Top critical review
Built on a flawed foundation
April 20, 2004
I applaud the Fortunes for doing a great job of encouraging people to discover and develop their spiritual gifts. Many of their tidbits and applications are very helpful and motivating. However, I have a problem with some of their foundational assumptions.
First, the idea that the "motivational" gifts of Romans 12 are of a different nature than the "manifestational" gifts of 1 Corinthians 12 is, in my opinion, not defensible. While Paul uses a variety of terms, the key word "charisma" is present in both passages. Also, the Fortune theory requires that the gift of "prophecy" in 1 Cor 12 be given a different definition than the gift of "prophecy" in Rom 12 even though the word is the same in both passages and there is no compelling contextual reason for two different definitions. Is it my personal suspicion, based on my study, that at the root of the "motivational vs manifestational" dichotomy is (in part) the desire to avoid dealing with the more "phenominal" gifts of 1 Cor 12 (tongues, miracles, etc.). Please note that I do not adhere to charismatic or pentecostal theology. However, I also don't find any Biblical warrent to exclude the 1 Cor 12 gifts from today's church.
Second, the practical result of this dichotomy is that the Fortunes must find a way for every believer to have not only a spiriutal gift, but specifically a Rom 12 gift ... significantly narrowing the field of variety of gifts.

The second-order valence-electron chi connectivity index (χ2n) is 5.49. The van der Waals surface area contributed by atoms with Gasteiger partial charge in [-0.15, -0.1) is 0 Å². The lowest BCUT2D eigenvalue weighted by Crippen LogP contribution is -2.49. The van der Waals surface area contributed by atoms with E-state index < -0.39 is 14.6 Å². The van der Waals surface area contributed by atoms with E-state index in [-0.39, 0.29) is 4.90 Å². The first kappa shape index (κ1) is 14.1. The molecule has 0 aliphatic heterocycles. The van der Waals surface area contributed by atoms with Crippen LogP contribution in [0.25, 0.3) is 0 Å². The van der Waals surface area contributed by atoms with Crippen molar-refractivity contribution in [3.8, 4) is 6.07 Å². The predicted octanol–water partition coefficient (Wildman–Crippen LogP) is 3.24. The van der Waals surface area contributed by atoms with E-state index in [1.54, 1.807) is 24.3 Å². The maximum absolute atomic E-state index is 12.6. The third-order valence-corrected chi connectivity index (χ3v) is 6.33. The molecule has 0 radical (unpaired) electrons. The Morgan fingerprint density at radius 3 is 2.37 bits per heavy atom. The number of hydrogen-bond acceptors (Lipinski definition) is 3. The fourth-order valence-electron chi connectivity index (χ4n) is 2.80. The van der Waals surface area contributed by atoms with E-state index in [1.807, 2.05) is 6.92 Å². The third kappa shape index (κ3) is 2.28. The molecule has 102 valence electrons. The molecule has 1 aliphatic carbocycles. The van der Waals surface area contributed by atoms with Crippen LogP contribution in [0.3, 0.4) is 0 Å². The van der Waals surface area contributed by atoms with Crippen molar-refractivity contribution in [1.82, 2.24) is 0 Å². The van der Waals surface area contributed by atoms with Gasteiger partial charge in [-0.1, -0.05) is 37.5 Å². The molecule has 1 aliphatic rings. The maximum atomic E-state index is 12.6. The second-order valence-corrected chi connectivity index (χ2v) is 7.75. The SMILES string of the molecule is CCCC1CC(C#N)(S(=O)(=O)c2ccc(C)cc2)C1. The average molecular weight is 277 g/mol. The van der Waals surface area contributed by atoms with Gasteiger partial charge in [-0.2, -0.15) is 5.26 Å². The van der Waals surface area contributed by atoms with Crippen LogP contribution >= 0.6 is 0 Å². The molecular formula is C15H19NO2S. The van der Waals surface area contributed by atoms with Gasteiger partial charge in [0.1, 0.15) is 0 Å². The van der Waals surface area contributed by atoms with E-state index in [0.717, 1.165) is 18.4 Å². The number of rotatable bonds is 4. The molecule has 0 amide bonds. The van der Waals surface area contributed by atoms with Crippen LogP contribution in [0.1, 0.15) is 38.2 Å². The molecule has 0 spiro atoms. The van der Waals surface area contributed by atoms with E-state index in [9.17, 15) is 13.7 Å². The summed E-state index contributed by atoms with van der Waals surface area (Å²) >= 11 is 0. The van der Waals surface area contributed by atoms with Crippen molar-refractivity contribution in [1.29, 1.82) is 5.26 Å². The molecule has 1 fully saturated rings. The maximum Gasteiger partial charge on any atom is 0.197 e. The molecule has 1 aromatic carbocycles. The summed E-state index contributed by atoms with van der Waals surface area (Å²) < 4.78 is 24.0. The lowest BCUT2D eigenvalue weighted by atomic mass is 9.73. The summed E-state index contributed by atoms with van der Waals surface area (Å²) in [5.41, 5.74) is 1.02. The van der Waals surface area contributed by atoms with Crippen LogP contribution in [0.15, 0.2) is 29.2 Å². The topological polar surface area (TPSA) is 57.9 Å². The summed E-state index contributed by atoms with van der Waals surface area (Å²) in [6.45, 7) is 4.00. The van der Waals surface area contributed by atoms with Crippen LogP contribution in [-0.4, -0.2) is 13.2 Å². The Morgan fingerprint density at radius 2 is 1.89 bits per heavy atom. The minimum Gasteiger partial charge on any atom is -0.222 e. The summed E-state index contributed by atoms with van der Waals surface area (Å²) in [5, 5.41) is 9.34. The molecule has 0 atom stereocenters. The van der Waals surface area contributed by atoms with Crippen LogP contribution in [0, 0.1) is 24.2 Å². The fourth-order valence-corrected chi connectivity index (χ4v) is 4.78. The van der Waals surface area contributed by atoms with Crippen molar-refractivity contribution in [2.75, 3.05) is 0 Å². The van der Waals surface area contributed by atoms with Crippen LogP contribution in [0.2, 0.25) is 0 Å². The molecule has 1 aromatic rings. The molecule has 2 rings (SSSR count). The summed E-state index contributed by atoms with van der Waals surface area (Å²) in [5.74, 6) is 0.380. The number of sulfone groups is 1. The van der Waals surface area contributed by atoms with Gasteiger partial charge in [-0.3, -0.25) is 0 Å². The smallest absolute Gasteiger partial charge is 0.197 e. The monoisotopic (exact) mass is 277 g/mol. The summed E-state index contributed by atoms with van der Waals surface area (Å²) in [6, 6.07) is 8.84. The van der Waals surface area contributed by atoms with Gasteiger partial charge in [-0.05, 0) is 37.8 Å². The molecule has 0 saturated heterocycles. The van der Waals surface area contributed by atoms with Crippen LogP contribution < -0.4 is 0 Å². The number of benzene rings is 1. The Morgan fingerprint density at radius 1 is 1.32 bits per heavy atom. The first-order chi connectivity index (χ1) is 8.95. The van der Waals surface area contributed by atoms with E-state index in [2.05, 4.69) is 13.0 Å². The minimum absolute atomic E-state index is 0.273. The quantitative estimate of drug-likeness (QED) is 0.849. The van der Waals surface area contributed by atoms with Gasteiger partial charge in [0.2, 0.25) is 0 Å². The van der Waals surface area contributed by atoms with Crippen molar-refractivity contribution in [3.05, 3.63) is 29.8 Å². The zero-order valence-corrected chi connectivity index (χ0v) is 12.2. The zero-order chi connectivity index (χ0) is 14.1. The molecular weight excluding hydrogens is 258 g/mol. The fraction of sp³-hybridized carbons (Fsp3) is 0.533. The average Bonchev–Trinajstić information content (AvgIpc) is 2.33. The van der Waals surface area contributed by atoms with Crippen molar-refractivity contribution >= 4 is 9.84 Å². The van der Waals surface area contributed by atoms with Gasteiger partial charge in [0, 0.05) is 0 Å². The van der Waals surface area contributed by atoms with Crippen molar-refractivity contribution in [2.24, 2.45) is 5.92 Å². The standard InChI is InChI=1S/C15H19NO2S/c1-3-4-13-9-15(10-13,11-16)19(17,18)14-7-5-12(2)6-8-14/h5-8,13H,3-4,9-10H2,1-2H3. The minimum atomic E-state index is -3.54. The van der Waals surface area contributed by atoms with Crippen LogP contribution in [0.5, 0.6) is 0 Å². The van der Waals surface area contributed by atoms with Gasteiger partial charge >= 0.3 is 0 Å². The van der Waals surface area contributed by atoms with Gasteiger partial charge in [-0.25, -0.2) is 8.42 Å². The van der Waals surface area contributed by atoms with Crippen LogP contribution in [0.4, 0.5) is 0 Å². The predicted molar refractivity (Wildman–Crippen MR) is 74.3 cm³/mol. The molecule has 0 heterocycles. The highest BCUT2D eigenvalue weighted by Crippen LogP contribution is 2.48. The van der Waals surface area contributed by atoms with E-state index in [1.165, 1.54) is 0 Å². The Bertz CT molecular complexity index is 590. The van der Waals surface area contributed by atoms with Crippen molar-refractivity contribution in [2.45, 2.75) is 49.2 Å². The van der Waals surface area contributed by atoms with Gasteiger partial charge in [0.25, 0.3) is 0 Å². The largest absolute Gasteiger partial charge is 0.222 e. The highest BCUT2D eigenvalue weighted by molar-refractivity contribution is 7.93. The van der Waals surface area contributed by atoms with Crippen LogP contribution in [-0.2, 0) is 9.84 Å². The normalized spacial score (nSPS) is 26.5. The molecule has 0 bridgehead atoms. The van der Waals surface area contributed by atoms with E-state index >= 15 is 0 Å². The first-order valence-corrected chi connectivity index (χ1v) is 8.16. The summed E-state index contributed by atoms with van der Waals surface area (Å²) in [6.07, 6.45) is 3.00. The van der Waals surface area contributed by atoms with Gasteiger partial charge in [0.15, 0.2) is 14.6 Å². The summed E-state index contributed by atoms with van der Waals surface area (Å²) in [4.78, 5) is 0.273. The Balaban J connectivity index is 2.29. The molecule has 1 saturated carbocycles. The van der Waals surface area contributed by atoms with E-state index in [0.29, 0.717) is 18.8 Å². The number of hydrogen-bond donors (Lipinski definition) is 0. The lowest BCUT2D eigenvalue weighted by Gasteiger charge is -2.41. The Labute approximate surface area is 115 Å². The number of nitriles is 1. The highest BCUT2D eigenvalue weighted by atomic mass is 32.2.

Third, the Fortunes don't seem to distinguish clearly enough between spiritual gifts - gifts given by the Holy Spirit when He enters your life; and given specifically for the building up of the Church - and natural talents (God-given abilities that can be used in all facets of life). Yes, spiritual gifts and natural talents will often correspond closely, since ultimately they both come from our Creator God. However, the clear Biblical purpose of spiritual gifts is not to find a job you like, but to advance God's Kingdom. I admit that not all "God's work" happens within the walls and programs of the organized church, but to link spiritual gifts to finding a job is, in my opinion, weak theology.
There are some good nuggets in the Fortunes' book. Unfortunately, the flawed foundation points the reader in a less-than-ideal direction. A better basic perspective on spiritual gifts is C. Peter Wagner's little book "Discover Your Spiritual Gifts".